If you’ve seen House of Cards, you will know that Frank Underwood is one of the most fascinating and complex characters on television. Ruthlessly ambitious, his moments of cold, calm calculation are punctuated with him losing his composure when things don’t go his way, often with terrifying consequences.
I won’t spoil any of the plot for you, but I’m presuming you don’t have much in common with Frank Underwood – if you do then that’s probably beyond what I can help you with! However, all of us to face moments when we’re prone to losing our composure, usually when we react with a fight, flight or freeze response rather than using the best of our rational, emotional or other intelligences. This is what’s called being ‘triggered’, and it’s when you enter the danger zone.
I shared some tips on this issue back in February, but there’s so much to say I thought I’d revisit it. Here are four ways to reframe the situation when you become triggered.
The more you can notice – in the moment – that you are being triggered, the better. This means understanding the physical and other responses you make when you are triggered. Some people sweat, some have an elevated heart rate, some go quiet, some shout – it’s different for everyone. If you can increase your self-awareness in this regard, you stand a better chance of doing something about it.
What did your mum used to tell you to do if another child pushed or hit you? (The answer I’m thinking of is not, as one client of mine replied, “hit him back”.) Count to 10. This is excellent advice; research shows that in situations where we have suffered amygdala hijack (the technical term for being triggered) it takes our neocortex, the rational part of our brain, around 8-10 seconds to kick in.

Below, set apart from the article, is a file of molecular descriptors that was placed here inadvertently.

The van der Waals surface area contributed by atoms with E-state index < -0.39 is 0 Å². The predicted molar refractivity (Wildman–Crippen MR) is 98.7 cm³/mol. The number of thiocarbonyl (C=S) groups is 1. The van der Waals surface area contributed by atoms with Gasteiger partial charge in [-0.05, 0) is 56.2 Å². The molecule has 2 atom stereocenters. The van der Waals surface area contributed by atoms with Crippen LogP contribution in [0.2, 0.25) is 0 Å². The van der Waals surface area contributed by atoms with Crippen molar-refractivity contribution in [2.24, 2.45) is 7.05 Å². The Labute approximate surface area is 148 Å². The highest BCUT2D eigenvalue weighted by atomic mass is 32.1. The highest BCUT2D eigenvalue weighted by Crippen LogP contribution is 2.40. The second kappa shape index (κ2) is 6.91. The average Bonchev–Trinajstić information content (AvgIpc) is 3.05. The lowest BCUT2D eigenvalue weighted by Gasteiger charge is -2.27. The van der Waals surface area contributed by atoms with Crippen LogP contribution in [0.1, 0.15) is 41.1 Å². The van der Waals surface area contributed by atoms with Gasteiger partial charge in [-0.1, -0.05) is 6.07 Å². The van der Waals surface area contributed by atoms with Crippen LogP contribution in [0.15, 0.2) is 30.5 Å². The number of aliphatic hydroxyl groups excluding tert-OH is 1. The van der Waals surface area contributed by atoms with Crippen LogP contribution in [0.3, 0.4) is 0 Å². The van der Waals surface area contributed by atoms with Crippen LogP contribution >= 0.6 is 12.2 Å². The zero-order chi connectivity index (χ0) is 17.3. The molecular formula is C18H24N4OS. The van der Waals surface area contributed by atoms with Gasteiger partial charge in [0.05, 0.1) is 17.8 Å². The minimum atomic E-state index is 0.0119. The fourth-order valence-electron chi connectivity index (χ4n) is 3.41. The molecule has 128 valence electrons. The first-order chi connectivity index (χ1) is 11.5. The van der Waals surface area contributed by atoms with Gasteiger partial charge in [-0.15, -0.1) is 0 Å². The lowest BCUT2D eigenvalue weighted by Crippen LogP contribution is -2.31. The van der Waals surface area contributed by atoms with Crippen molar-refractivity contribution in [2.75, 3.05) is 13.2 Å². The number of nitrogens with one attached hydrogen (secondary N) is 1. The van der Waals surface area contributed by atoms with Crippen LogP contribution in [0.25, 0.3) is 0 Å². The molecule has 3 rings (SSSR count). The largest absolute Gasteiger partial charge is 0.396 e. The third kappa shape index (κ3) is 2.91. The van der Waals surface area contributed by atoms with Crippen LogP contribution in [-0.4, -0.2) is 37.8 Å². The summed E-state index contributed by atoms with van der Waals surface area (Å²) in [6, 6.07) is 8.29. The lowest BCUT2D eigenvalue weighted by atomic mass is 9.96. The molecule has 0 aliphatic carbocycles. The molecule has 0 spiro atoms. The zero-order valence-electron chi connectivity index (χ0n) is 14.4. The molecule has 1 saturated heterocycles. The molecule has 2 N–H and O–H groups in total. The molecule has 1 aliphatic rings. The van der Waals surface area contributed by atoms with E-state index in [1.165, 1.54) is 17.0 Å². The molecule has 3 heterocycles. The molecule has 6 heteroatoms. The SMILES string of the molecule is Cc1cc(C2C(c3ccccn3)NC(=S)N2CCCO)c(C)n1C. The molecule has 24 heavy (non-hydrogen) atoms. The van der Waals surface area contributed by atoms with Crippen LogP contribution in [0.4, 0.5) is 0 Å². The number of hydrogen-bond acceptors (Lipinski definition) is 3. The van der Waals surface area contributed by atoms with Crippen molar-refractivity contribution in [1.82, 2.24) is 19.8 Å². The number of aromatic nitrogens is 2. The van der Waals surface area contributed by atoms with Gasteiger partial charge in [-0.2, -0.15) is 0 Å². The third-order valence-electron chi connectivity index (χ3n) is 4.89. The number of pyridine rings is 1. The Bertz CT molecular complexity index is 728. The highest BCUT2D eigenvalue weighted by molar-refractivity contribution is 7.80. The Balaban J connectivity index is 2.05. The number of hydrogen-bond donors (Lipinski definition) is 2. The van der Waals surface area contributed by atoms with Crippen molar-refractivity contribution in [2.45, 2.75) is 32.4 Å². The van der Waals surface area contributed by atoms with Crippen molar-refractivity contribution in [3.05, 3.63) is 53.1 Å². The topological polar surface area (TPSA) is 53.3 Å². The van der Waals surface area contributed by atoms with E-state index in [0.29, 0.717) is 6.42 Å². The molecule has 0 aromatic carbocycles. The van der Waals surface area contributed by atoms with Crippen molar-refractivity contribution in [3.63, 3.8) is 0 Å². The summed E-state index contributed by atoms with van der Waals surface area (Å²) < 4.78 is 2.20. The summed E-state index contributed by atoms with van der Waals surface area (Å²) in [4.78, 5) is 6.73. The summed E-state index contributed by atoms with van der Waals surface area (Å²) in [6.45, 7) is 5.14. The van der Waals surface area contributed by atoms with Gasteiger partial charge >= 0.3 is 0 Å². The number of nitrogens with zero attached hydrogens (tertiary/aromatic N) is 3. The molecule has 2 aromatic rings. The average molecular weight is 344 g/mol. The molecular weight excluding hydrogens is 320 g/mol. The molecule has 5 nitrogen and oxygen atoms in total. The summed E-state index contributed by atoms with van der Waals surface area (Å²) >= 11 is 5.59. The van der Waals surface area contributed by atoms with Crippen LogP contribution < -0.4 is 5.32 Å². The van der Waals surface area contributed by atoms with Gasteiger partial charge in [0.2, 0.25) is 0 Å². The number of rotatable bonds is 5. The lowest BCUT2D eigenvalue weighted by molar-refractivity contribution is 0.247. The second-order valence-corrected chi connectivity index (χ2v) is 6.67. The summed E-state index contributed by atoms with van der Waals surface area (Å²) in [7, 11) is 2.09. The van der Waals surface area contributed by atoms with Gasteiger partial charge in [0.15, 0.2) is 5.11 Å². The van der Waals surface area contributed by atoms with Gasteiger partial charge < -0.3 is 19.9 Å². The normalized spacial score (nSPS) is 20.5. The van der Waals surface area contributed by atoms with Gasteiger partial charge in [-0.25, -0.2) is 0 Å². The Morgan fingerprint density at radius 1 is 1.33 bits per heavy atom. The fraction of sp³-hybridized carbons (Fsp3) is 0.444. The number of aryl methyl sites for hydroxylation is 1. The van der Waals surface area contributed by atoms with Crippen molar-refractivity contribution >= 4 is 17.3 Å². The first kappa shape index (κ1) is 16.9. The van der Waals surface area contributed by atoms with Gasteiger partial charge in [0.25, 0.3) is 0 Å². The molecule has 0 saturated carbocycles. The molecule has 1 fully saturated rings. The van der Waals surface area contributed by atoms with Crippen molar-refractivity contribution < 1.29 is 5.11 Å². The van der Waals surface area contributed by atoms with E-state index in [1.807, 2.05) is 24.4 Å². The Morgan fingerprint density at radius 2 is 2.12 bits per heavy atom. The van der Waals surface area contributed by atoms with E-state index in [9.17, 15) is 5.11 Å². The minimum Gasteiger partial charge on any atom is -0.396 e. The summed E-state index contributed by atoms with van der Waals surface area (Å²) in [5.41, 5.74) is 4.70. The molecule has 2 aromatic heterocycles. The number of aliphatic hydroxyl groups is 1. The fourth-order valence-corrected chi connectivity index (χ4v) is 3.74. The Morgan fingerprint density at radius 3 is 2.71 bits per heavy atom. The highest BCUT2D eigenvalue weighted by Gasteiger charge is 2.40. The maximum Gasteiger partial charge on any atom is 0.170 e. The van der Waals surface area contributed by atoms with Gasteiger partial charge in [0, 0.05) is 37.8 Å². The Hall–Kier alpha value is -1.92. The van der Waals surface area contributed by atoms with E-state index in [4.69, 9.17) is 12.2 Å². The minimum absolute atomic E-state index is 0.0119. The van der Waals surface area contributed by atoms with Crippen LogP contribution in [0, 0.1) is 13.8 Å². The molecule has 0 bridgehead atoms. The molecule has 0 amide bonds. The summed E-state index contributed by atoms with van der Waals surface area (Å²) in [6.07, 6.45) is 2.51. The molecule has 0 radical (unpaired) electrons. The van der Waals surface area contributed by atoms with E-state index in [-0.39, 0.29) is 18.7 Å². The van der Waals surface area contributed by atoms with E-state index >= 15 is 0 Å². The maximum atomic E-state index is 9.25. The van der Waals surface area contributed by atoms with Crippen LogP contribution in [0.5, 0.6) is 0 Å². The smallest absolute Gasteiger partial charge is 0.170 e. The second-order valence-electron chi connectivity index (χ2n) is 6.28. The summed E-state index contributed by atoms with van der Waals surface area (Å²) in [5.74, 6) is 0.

3. Tell Yourself Something
When I get triggered, my focus often becomes excessively about me – my needs, my fears, my safety and so on. So when I am in a stressful situation, or feel otherwise triggered, I am learning to tell myself “it’s not about me”.
4. Ask Yourself Something
When I get triggered I sometimes find that someone has really disappointed me. So in these situations, I am learning to ask myself “what impresses me about them?”
List two or three people you know or work with where the relationship is not very good. Reflect on what happens within those relationships that triggers you – perhaps something the other person says, or fails to do, or an email they have sent you. What can you tell yourself? Define a phrase that you can tell yourself in the moment that will help you respond more effectively when triggered within these relationships. What can you ask yourself? Define a question that you can ask yourself in these moments too.
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